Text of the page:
Angkor Complex – Travel Guide To Explore The Most Majestic Site of Cambodia


Welcome to the Angkor Complex, Cambodia’s crowning jewel and a mesmerizing testament to the architectural prowess of the ancient Khmer Empire. This sprawling UNESCO World Heritage site, home to the spectacular Angkor Wat and numerous other temples, palaces, and monuments, offers a profound glimpse into a civilization that flourished between the 9th and 15th centuries.

As you explore its vast ruins, you’ll encounter intricate carvings, towering stone faces, and awe-inspiring structures that narrate stories of religious devotion, imperial might, and artistic sophistication. Each step through this ancient site not only reveals the grandeur of Cambodia’s history but also connects visitors deeply with the spirit and heritage of its people.

History of the Angkor Complex

The Angkor Complex, located in the northern province of Siem Reap, Cambodia, is a sprawling network of temples, reservoirs, and canals that reflect the grandeur of the Khmer Empire at its zenith.

The history of Angkor begins in the 9th century, when King Jayavarman II founded the Khmer Empire, establishing a series of capitals and monumental temples that symbolized his divine rule. The most significant period of building occurred between the 11th and 13th centuries under the reigns of kings such as Suryavarman II and Jayavarman VII.

Suryavarman II commissioned Angkor Wat in the early 12th century, originally dedicated to the Hindu god Vishnu. It later became a Buddhist temple, showcasing the empire’s religious fluidity. Jayavarman VII, known for his profound Buddhist faith, constructed the Bayon Temple, famous for its serene stone faces, and the walled city of Angkor Thom, further emphasizing Buddhism’s influence.


Life of King Suryavarman II

The decline of the Angkor Complex began in the 15th century, attributed to overpopulation, environmental degradation, and pressure from Thai kingdoms. This led to the abandonment of Angkor, with the capital moving closer to present-day Phnom Penh. Rediscovered in the 19th century by French explorers, Angkor has since undergone extensive restoration efforts spearheaded by both Cambodian authorities and international teams, reviving its legacy as a symbol of Khmer architectural and cultural prowess.

Its Cultural Significance

The Angkor Complex remains a cornerstone of Cambodian cultural identity and pride. Beyond its architectural achievements, the site encapsulates the spiritual and social dynamics of the Khmer Empire. Angkor Wat itself is depicted on Cambodia’s national flag, symbolizing the everlasting spirit of the Khmer people and their enduring heritage.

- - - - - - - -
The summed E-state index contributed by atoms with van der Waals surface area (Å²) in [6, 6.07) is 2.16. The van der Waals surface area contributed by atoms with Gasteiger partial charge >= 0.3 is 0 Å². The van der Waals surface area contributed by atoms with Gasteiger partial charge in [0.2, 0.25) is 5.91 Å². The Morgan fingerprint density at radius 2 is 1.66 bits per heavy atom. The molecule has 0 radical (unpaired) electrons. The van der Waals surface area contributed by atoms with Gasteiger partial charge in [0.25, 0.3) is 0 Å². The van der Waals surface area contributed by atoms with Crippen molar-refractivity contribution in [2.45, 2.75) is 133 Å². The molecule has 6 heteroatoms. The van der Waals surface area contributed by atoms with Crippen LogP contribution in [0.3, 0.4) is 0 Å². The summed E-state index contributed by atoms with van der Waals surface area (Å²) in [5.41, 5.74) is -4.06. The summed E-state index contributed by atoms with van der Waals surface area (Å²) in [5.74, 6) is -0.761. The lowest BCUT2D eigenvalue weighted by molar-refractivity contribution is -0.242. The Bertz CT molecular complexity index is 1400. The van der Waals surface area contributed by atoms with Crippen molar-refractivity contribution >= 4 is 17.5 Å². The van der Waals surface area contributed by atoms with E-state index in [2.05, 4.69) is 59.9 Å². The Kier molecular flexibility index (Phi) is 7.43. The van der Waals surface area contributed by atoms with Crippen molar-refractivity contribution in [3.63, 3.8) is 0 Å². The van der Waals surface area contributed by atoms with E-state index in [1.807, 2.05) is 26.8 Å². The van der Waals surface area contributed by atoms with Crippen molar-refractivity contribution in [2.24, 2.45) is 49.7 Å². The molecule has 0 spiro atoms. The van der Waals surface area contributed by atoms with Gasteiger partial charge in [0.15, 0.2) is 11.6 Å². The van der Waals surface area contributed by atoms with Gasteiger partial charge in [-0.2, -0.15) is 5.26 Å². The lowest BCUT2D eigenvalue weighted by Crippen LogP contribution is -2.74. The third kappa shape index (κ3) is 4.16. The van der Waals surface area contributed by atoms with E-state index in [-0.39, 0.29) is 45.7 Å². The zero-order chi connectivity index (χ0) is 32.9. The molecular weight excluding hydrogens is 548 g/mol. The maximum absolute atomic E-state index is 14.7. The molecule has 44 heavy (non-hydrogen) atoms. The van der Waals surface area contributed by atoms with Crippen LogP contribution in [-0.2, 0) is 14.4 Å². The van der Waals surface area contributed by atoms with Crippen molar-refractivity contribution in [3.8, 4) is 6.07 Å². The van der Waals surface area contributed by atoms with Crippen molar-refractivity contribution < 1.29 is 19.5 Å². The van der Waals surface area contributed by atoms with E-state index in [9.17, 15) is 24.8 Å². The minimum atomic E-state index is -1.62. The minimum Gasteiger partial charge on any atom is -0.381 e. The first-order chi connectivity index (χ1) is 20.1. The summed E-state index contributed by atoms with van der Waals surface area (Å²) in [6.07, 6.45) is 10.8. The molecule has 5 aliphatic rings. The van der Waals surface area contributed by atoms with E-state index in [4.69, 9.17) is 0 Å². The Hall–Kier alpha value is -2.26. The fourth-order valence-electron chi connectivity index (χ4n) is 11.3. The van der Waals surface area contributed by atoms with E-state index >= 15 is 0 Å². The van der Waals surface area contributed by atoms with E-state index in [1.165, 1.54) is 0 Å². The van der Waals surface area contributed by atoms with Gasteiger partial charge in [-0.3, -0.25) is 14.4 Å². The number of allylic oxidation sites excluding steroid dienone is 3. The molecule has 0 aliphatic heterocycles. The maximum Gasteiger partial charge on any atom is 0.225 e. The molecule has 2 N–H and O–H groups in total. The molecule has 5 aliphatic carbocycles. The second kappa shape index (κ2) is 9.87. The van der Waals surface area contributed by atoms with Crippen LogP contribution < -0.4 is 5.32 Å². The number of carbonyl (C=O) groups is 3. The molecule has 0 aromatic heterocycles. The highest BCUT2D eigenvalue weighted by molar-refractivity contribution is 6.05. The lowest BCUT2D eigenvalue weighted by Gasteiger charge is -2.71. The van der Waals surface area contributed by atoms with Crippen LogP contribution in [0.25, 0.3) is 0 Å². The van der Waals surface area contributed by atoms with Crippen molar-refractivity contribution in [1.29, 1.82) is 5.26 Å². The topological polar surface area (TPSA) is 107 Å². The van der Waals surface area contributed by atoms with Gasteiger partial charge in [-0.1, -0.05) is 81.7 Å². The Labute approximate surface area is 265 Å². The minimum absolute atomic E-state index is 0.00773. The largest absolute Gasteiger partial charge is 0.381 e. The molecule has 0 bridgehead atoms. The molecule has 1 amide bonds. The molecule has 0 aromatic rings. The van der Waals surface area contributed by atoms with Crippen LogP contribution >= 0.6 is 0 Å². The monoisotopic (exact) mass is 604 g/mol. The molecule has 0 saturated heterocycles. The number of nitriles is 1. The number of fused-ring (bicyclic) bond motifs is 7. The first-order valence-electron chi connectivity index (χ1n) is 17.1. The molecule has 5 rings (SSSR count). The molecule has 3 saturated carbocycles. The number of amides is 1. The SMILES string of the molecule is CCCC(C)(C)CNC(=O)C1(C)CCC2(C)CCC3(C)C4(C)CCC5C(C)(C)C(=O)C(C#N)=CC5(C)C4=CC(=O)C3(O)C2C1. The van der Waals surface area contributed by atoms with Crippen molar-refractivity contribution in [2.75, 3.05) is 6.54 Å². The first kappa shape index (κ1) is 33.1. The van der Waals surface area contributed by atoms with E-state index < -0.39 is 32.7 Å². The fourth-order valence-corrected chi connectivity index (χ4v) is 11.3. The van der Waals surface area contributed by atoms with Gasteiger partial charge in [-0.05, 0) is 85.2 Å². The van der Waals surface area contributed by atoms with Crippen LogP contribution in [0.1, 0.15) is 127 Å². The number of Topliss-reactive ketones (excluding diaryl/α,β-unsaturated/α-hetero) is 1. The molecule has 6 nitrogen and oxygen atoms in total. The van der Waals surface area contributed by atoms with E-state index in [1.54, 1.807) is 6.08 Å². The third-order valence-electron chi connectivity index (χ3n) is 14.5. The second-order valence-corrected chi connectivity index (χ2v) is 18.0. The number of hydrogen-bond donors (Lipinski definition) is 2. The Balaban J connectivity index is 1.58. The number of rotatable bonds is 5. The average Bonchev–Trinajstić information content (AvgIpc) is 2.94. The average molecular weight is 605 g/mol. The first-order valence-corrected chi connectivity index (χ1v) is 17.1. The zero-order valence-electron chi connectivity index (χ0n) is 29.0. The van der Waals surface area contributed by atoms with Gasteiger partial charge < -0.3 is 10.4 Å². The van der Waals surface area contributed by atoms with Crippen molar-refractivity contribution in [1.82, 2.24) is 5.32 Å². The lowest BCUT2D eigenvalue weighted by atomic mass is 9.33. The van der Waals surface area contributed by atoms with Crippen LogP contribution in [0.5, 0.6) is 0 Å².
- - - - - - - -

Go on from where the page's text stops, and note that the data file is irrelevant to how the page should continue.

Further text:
Tradition Blend

The temples of Angkor are steeped in both Hindu and Buddhist traditions, reflecting a period in Southeast Asia where cultural and religious ideas were in flux and often intertwined. This blending of beliefs is visible in the eclectic iconography and architectural styles across the complex. For the local Khmer community, these temples serve not only as a link to their historical past but also as active places of worship and pilgrimage, particularly during religious festivals like the Angkor Sangkran.

Global Impact

Internationally, the Angkor Complex has contributed significantly to the global understanding of city planning and religious architecture in the pre-industrial world. Scholars and historians continue to study its advanced hydraulic systems and urban layout, which offer insights into the sophisticated societal and technological advancements of the Khmer Empire.

Continuous Preservation

The ongoing preservation and understanding of Angkor’s temples also highlight issues of cultural heritage management, involving careful balancing between tourism-driven economic benefits and the need to protect and maintain this invaluable historical site. Through such efforts, the Angkor Complex not only remains a vital part of Cambodia’s cultural landscape but also serves as a poignant reminder of human creativity and resilience.

Key Attractions You Can’t Miss in the Angkor Complex

The Angkor Complex is a vast and intricate ensemble of historical sites and temples. Visitors can explore these through two main routes, the Angkor Small Circuit and the Angkor Grand Circuit. Each circuit showcases unique and magnificent temples with distinct architectural styles and historical value.

Angkor Small Circuit

Angkor Wat


A magnificent example of Khmer architecture

This centerpiece of the Angkor Complex was built by King Suryavarman II in the 12th century. Originally a Hindu temple dedicated to Vishnu, it became a Buddhist temple in the late 12th century, reflecting the change in the region’s religious beliefs. This transition is evident in the temple’s art and structural modifications.

Angkor Wat is surrounded by a 5-kilometer-long moat and a 3.6-kilometer outer wall. The temple complex represents the Hindu universe and symbolizes Mount Meru, the center of the world in Hindu cosmology. It has three ascending galleries that lead to a central sanctuary surrounded by five towers that represent Meru’s peaks.